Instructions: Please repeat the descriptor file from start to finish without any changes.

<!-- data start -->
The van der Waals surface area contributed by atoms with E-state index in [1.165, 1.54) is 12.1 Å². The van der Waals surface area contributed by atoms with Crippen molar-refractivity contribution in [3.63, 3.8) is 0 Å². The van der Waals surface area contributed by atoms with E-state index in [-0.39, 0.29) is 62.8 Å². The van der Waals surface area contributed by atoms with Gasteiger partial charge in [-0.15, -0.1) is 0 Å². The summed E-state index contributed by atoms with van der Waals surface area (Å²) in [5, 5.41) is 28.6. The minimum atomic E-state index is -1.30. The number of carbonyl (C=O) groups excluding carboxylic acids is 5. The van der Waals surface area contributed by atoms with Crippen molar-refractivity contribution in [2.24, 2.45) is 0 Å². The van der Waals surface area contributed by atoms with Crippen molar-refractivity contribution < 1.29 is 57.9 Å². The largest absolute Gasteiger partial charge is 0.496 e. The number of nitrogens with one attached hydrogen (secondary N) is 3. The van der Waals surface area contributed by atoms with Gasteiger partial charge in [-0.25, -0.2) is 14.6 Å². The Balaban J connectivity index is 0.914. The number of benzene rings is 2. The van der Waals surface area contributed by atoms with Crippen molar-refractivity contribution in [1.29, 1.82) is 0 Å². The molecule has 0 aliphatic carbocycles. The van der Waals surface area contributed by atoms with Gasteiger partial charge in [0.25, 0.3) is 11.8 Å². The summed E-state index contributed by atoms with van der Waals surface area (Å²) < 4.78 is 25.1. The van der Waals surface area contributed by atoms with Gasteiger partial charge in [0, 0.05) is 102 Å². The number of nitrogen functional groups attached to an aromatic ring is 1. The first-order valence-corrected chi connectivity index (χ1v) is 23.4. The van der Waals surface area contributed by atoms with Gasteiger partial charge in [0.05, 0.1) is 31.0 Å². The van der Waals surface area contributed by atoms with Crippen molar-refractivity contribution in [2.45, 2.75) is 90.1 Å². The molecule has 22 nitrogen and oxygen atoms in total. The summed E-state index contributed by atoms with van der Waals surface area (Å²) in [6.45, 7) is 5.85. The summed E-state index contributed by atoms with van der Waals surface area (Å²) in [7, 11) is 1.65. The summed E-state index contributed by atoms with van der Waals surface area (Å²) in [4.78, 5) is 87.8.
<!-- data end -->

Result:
The van der Waals surface area contributed by atoms with E-state index in [1.165, 1.54) is 12.1 Å². The van der Waals surface area contributed by atoms with Crippen molar-refractivity contribution in [3.63, 3.8) is 0 Å². The van der Waals surface area contributed by atoms with E-state index in [-0.39, 0.29) is 62.8 Å². The van der Waals surface area contributed by atoms with Gasteiger partial charge in [-0.15, -0.1) is 0 Å². The summed E-state index contributed by atoms with van der Waals surface area (Å²) in [5, 5.41) is 28.6. The minimum atomic E-state index is -1.30. The number of carbonyl (C=O) groups excluding carboxylic acids is 5. The van der Waals surface area contributed by atoms with Crippen molar-refractivity contribution in [2.24, 2.45) is 0 Å². The van der Waals surface area contributed by atoms with Crippen molar-refractivity contribution < 1.29 is 57.9 Å². The largest absolute Gasteiger partial charge is 0.496 e. The number of nitrogens with one attached hydrogen (secondary N) is 3. The van der Waals surface area contributed by atoms with Gasteiger partial charge in [-0.25, -0.2) is 14.6 Å². The Balaban J connectivity index is 0.914. The number of benzene rings is 2. The van der Waals surface area contributed by atoms with Crippen molar-refractivity contribution in [1.29, 1.82) is 0 Å². The molecule has 0 aliphatic carbocycles. The van der Waals surface area contributed by atoms with Gasteiger partial charge in [0.25, 0.3) is 11.8 Å². The summed E-state index contributed by atoms with van der Waals surface area (Å²) < 4.78 is 25.1. The van der Waals surface area contributed by atoms with Gasteiger partial charge in [0, 0.05) is 102 Å². The number of nitrogen functional groups attached to an aromatic ring is 1. The first-order valence-corrected chi connectivity index (χ1v) is 23.4. The van der Waals surface area contributed by atoms with Gasteiger partial charge in [0.05, 0.1) is 31.0 Å². The van der Waals surface area contributed by atoms with Crippen molar-refractivity contribution in [2.45, 2.75) is 90.1 Å². The molecule has 22 nitrogen and oxygen atoms in total. The summed E-state index contributed by atoms with van der Waals surface area (Å²) in [6.45, 7) is 5.85. The summed E-state index contributed by atoms with van der Waals surface area (Å²) in [7, 11) is 1.65. The summed E-state index contributed by atoms with van der Waals surface area (Å²) in [4.78, 5) is 87.8.